I believe that a skyscraper being phallic is a fallacy. A phallus is, by one definition, an image of a penis. If you think of the actual structure of a skyscraper, what is really there? It is a structure that is hollow on the inside with an opening at the bottom, more similar to a vagina. As I have referenced below, I have broken down the definition of vagina to the term ‘box,’ a term I will use for the sake of my argument. In summary, a vagina is a…tubular tract leading from the uterus to the exterior of the body in female; any sheath or sheath-like structure; a surrounding frame or framework; anything that contains or can contain something, as a…box; slang for the vulva or vagina. Also important to note another definition for box is any enclosing, protective case or housing; a compartment or section in a public place, shut or railed off for the accommodation of a number of people, especially in a theater, opera house, sports stadium, etc. That all being said, a skyscraper is shaped more like a box, or vagina, in that, it has an opening into a space. Generally speaking, spaces such as you would find in a skyscraper, you would find people entering into in order to produce, gain, succeed, etc. Think of many other things that have a box shape and represent the female reproductive organ, the vagina. Houses, cars, hospitals, schools, even the many forms of media, such as the television, radio, cameras, and the like. They are all boxes is which people seek warmth, comfort, healing, education, and information. You have to enter these boxes to find the things in life that people strive for, including, but not limited to, “racing to be #1.” If you want to go evolution, cave men and women found shelter and safety in caves, a hollow cavity into the side of a mountain with an opening for its entrance. What about airplanes and trains? They too could be misconstrued as being phallic-like, but they are also hollow with openings in which people enter and are carried, such as in pregnancy. Maybe in the days of Freud and Adler, men seemed powerful, but even then, they contradicted their power. They must have known that true power came from females. Why else would they have, and continue to do to this day, oppress women in all that they do? If the male is powerful and the female weak, then why do men feel the need to beat down women, demand obedience and respect, and are higher paid in the work place? In earlier times, women were not allowed to speak unless spoken to. Women were forbidden to vote. They were expected to stay home and not have jobs or careers. If men had to exert their power over women, then they never had true power to begin with. If so many restrictions had to be put on women for the sake of forcing power over them, then I believe they were afraid to allow the women to learn of their own power and potentially be overcome by it. Why else would they feel a need to prove what they claim already existed?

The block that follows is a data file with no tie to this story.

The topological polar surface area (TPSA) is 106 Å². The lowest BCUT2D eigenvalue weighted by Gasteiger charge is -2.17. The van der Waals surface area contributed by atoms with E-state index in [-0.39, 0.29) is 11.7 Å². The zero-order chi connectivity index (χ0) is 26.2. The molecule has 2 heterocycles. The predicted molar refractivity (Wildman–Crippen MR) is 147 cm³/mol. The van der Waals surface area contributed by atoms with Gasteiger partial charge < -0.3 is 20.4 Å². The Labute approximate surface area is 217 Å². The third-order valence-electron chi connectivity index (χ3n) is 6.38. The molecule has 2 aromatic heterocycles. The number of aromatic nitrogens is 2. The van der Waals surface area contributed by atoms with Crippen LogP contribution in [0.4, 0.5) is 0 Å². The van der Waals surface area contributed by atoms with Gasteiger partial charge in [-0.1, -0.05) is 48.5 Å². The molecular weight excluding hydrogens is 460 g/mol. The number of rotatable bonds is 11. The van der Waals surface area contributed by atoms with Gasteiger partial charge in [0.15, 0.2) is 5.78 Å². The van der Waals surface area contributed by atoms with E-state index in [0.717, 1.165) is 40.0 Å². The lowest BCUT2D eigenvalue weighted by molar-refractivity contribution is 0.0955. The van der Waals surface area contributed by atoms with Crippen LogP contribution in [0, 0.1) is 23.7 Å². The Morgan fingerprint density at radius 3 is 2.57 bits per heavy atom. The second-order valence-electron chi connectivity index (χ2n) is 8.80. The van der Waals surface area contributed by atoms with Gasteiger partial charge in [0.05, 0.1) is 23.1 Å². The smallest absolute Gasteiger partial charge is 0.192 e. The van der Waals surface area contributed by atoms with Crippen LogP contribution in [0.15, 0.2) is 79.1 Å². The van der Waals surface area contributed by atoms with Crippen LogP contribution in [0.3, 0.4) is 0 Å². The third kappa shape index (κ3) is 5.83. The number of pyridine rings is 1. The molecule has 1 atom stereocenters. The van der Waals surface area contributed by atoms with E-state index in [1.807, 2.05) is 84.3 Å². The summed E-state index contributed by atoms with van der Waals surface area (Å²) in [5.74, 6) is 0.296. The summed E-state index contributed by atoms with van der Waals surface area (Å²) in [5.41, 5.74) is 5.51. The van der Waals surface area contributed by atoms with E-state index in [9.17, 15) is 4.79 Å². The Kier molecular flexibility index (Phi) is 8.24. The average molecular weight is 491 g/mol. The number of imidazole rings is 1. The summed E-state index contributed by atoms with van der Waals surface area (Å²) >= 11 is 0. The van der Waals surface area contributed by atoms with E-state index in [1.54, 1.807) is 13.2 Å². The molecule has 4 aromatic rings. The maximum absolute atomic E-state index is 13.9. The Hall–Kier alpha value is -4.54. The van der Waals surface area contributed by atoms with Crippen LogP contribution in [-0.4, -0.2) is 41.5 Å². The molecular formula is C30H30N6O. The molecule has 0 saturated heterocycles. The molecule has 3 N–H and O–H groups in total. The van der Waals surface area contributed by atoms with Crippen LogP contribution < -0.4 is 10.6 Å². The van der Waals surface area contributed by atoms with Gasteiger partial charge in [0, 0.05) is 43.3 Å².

In Jacques Lacan’s Ecrits: A Selection includes an essay titled The Significance of the Phallus, he articulates “the difference between ‘being’ and ‘having’ the phallus. Men are positioned as men insofar as they are seen to have the phallus. Women, not having the phallus, are seen to ‘be’ the phallus.” Judith Butler further explores the possibilities for the phallus in her discussion of The Lesbian Phallus. “If, as she notes, Freud enumerates a set of analogies and substitutions that rhetorically affirm the fundamental transferability of the phallus from the penis elsewhere, then any number of other things might come to stand in for the phallus” (62). So, you see, even if one is stuck on the term phallus, it does not necessary need to refer to the penis, the male, or masculinity. When structures, such as the skyscraper, are seen in their truest from, they more closely resemble and represent the vagina, the female reproductive organ, and therefore, femininity is where you will find true power.